The Language of Flowers8The Language of Flowers by Vanessa Diffenbaugh---Victorians believed that specific flowers carried specific messages. Diffenbaugh took this theme and wove it into a fascinating story of an orphaned girl and her connections to other people and her ability to communicate best with flowers. There were lots of things that bugged me about the story but others in my group really liked the book and we had a fun discussion. (Ballantine Books, 2011)

The Light Between Oceans9. The Light Between Oceans by M.L. Steadman---the consequences of our decisions can have long lasting effects. We had a lively, thoughtful discussion.  (Scribner, 2012)

The Orchardist10. The Orchardist by Amanda Chopin---set in Central Washington around the turn of the 20th century we all fell in love with the characters and with Chopin's writing. (HarperCollins, 2012)

Wesley the Owl: The Remarkable Love Story of an Owl and His GirlNoteworthy: Wesley the Owl: the remarkable love story of an owl and his girl by Stacey O'Brien---not sure why I am including this book on the list because no one really liked the book and the writing was very poor, but we had the most fun at book club with this book of any all year. We invited a veterinarian who specializes in birds to the meeting and we all learned a lot about birds of prey. It is now a topic of jokes among us. (Free Press, 2008)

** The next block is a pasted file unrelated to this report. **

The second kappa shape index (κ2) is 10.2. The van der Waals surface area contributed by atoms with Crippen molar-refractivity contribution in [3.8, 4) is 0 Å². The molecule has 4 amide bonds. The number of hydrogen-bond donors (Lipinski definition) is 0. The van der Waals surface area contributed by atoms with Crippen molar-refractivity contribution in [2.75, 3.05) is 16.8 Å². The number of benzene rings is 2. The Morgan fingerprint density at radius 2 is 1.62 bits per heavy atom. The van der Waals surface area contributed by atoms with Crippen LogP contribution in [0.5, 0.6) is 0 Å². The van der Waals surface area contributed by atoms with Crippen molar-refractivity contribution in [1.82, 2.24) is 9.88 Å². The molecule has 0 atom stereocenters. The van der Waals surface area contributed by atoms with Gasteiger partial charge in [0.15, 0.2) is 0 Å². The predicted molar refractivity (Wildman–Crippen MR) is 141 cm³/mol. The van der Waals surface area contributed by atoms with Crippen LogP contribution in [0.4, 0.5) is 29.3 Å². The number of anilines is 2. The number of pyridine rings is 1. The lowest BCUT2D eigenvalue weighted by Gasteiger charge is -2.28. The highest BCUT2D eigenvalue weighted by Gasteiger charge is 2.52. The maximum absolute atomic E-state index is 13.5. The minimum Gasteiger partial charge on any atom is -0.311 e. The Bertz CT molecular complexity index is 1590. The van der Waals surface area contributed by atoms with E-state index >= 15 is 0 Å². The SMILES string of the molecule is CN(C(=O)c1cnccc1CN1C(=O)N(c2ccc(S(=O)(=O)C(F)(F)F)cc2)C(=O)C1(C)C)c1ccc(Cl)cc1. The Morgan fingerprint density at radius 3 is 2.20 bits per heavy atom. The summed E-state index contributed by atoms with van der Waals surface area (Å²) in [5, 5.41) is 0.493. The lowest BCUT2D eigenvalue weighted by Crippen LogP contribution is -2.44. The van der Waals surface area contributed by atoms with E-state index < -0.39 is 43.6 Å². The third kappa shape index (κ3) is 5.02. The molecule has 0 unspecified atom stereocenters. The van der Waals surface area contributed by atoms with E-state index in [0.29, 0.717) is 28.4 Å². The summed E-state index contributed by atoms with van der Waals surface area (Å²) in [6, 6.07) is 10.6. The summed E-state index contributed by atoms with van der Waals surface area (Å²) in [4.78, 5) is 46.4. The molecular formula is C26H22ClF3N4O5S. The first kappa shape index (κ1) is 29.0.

I also liked: The Burgess Boys by Elizabeth Strout; A Sense of an Ending by Julian Barnes; Gone Girl by Gillian Flynn; and Physick Book of Deliverance Dane by Katherine Howe. 

Since I am in two book clubs some years one club will select a book I've read in previous years with my other club. If that is the case I did not list those books here. Look at my list from previous year favorites for information about Sarah's Key by De Rosnay, The Elegance of the Hedgehog by Barbery, and Half-Broke Horses by Jannette Walls.

Please let me know titles of your favorite book club selections this past year. I'm always on the hunt for good discussion books.


  1. Well, since I'm in one of you Book Clubs, I'll just echo your appreciation of Language of flowers, Light between oceans and And the mountains echoed. :-)

  2. Thanks for providing this list. I'm going to come back to it when it's my time to choose for our book club. No one wants to choose a bad book.

  3. Anne, I love looking over your lists as I think about potential titles for my book discussion. Ones we had an especially lively time discussing in 2013 included "Crossing to Safety" by Wallace Stegner and "Elizabeth and Hazel: Two Women of Little Rock" by David Margolick. In the first, the story of the lifelong friendship of two couples, we had such differing opinions about the characters that one question about them kept us going for some time. The second was about the two women in a famous photograph from desegregation in Little Rock, and our group dived right in to talk about race relations and whether anything has changed since that time.

    1. Mary, thanks for your suggestions. I read Crossing to Safety many years ago and became a big Stegner fan after finishing it. I will definitely suggest it as a possible book for consideration. Two women of Little Rock is right up our alley, too. Sounds good.